Forming Attachments in Foster Care: Simple Broth First

Forming attachments and repairing broken attachments requires patience and slow-going...Simple broth to a heal.

By: Courtney Edge-Mattos

A buffet of food, laid out on a beautiful table.  Aromas of savory dishes, sweet treats, and spicy appetizers tease the nose.  The mouth waters, the stomach rumbles.  A starving person throws himself at the feast, grabbing with both hands, barely chewing, barely registering all that he is taking in, barely able to breathe around this life saving relief.  Other diners step back, wide-eyed at the sight, but politely understand.  He is the guest of honor and he was starving, he was on the brink of death before this bounty of goodness.

He begins to feel it, bloat and exhaustion.  He belches inelegantly, grips the edge of the table, steadying himself, pushing on to the next bite, the next decadent dish.  His mouth waters for more, but his stomach strains at the waist of his pants.  His chest burns with an ache, but he does not stop, he force feeds more.  One more bite, then slower, one more bite, even slower…Until. He. Can’t.

Inevitably, this overindulgence, this landslide of food down an ill-prepared esophagus into an out-of-practice stomach will have disastrous results.  The food will come back up.  Stomach cramps will ensue.  In a worst-case scenario, a starving person could overeat very easily and even die.

When medical staff treat starving people, they begin slowly. An IV delivers nutrients until the person is strong enough for something simple, then warm broth brought to cracked lips a spoonful at a time.  They add a bit to the broth, making it a soup.  Then perhaps crackers.  A bit at a time, so the body re-learns how to digest, how to process nutrients, what to do with the richness provided.  There may be a setback, the body may reject this influx of goodness and it is back to square one, or maybe square two if the setback was minor.

Attachment disruptions for children and youth are starvations.  Children and youth who have lost connection have been bereft of love, stability, consistency, and bonding.  They crave it and well-meaning, caring adults will wrap around them with the best of intentions.  Time together, family outings, favorite meals, special moments, picking out paint for a bedroom, gifts and gifts and gifts, and most terrifying of all, presence.  For children and youth whose attachments have been damaged, they may gorge themselves on all that is offered.  They seek out any way to connect, any way to mean something to someone, any way to be part of a family.  They may crave more, seek attention, grab at any connection they can, frantic in their quest to fill that was once empty and starving.  It may look strange, may feel odd, but they are trying to fill in the void, soothe the ache of absence.  They will shovel it in, hoarding it all…Until. They. Can’t.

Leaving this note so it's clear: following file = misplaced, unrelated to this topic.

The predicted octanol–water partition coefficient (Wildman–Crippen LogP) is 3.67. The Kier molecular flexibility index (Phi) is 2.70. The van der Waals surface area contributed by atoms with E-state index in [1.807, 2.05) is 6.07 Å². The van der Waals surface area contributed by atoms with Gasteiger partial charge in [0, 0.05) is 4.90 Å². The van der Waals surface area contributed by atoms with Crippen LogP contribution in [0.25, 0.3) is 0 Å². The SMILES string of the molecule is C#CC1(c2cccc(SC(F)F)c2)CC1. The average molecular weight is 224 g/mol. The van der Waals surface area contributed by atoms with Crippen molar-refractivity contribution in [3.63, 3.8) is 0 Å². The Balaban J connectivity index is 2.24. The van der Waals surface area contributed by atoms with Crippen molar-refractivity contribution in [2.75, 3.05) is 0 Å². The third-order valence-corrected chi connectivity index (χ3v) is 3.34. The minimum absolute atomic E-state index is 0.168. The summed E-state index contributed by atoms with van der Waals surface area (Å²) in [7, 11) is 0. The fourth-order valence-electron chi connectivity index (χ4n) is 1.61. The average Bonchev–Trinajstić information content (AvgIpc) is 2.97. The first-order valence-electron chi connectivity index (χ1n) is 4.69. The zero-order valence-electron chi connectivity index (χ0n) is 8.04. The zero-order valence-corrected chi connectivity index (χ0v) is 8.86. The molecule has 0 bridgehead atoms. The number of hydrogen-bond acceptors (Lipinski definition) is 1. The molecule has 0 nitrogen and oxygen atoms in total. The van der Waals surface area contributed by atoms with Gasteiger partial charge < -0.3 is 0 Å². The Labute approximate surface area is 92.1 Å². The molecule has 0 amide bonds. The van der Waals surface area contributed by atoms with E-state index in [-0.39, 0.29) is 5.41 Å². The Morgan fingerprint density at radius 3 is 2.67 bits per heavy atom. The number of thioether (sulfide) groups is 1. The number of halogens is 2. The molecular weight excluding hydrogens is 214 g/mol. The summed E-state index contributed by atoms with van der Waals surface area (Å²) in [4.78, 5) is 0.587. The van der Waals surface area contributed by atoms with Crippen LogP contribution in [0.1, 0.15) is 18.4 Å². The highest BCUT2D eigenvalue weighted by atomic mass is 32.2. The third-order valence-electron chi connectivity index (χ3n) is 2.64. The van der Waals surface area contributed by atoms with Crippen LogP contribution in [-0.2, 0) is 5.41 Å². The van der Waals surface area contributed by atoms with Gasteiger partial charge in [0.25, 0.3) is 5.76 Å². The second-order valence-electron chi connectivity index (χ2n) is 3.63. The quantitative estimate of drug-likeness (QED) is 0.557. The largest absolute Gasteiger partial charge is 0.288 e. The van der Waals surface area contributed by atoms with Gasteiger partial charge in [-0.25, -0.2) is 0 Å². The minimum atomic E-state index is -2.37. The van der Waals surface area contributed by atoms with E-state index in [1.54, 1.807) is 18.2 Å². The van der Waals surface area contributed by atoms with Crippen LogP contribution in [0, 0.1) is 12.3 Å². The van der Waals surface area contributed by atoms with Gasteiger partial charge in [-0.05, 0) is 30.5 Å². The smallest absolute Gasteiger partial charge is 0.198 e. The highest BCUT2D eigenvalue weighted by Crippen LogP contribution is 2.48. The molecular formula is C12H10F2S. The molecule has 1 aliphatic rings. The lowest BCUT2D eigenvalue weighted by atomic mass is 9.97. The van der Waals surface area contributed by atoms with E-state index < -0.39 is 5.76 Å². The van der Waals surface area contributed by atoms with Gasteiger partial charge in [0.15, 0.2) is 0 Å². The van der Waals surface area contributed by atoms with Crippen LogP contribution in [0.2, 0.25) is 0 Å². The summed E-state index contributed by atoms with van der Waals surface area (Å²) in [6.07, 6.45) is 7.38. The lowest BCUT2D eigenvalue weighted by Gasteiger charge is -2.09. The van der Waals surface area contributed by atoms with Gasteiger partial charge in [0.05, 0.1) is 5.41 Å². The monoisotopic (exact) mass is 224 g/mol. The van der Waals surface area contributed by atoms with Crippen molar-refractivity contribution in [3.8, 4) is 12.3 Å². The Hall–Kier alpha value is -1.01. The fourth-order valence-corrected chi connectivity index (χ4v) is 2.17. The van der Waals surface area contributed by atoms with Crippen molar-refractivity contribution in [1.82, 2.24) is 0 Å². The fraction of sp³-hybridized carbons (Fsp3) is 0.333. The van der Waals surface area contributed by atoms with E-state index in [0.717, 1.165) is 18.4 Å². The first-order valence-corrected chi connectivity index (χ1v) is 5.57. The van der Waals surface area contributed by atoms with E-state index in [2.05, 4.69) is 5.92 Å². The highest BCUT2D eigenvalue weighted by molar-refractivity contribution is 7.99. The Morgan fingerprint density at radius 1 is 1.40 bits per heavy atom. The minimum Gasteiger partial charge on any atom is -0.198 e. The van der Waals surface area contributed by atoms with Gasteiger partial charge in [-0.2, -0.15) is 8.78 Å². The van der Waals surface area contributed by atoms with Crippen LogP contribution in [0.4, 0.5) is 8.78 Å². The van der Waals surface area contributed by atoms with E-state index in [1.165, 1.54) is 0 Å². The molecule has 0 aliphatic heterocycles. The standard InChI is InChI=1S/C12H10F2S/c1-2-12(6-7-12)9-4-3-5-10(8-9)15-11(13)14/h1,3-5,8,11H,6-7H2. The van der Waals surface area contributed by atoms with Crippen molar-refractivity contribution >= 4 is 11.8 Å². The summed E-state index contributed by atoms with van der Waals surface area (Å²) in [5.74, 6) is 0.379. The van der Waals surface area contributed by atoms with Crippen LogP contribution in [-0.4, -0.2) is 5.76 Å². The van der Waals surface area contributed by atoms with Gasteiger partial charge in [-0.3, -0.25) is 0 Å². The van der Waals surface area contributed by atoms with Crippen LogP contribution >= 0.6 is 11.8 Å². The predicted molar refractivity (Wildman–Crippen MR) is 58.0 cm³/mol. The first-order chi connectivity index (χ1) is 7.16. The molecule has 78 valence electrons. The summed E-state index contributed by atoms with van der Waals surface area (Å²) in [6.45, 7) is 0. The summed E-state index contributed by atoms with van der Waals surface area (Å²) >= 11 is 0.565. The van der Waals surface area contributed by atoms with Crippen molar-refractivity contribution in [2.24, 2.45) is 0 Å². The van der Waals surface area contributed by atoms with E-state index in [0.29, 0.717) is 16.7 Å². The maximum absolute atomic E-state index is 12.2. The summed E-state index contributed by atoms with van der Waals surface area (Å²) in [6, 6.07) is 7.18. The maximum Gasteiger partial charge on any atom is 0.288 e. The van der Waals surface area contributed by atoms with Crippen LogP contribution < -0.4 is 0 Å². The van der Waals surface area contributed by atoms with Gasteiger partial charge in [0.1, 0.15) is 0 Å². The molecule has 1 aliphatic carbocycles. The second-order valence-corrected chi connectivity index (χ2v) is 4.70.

The rejection happens.  Emotional cramping, a sense of oppression takes over.  A volley erupts, pushing what was life-saving and enriching out of their orbit, away. It is involuntary, a lifesaving provision from the depths of the brain, a reflex, no different than a starved stomach rejecting the input of too much food. “Too much is dangerous, too much will hurt, attachments result in pain, get away, get away” the inner voice chants.  The well-meaning but unknowing adult draws back, open mouthed.  This was everything he needed, everything that was missing.  What happened???

The prepared parent sets a smaller table.  No extra guests, not excessive conversation, no party games.  Quiet, soothing music in the background.  No decadent cake.  Simple broth.  Quiet moments, moments of connection with breaks and time to catch the breath built in.  Something small and special here, like the cube of bullion in the broth, something that nourishes without overwhelming.  A little more at a time, knowing that the rejection will crop up, they will need to step back, regroup, and start again.  Rebuilding broken attachments, defining healthy attachment is a matter of slow, deliberate steps coupled with offering space.  Space to absorb nurturance, to process connection.  And then, just as one would treat a starving person rediscovering how to eat, begin again.  Slowly, steadily, reassuring broth to soothe and heal.

If you are a person who can offer a child or youth steady security with space to digest and process, please begin your foster care journey today.

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Rachel has been a part of the JRI team since January, 2000. For over 20 years, Rachel has been working in the field of human services assisting families with accessing and navigating services. Rachel received her Bachelors degree in psychology and Masters Degree in Public Administration from Bridgewater State University. She was promoted in July 2005 to Family Networks Program Director where she closely worked with the Department of Children Families for 10 years ensuring that children and families received the highest quality of individualized services ranging from community based through residential care. Rachel is very dedicated to helping the individuals she works with and is committed to improving the lives of children and families. Rachel’s passion for creative service programming inspires her in her role as JRI Service Navigator.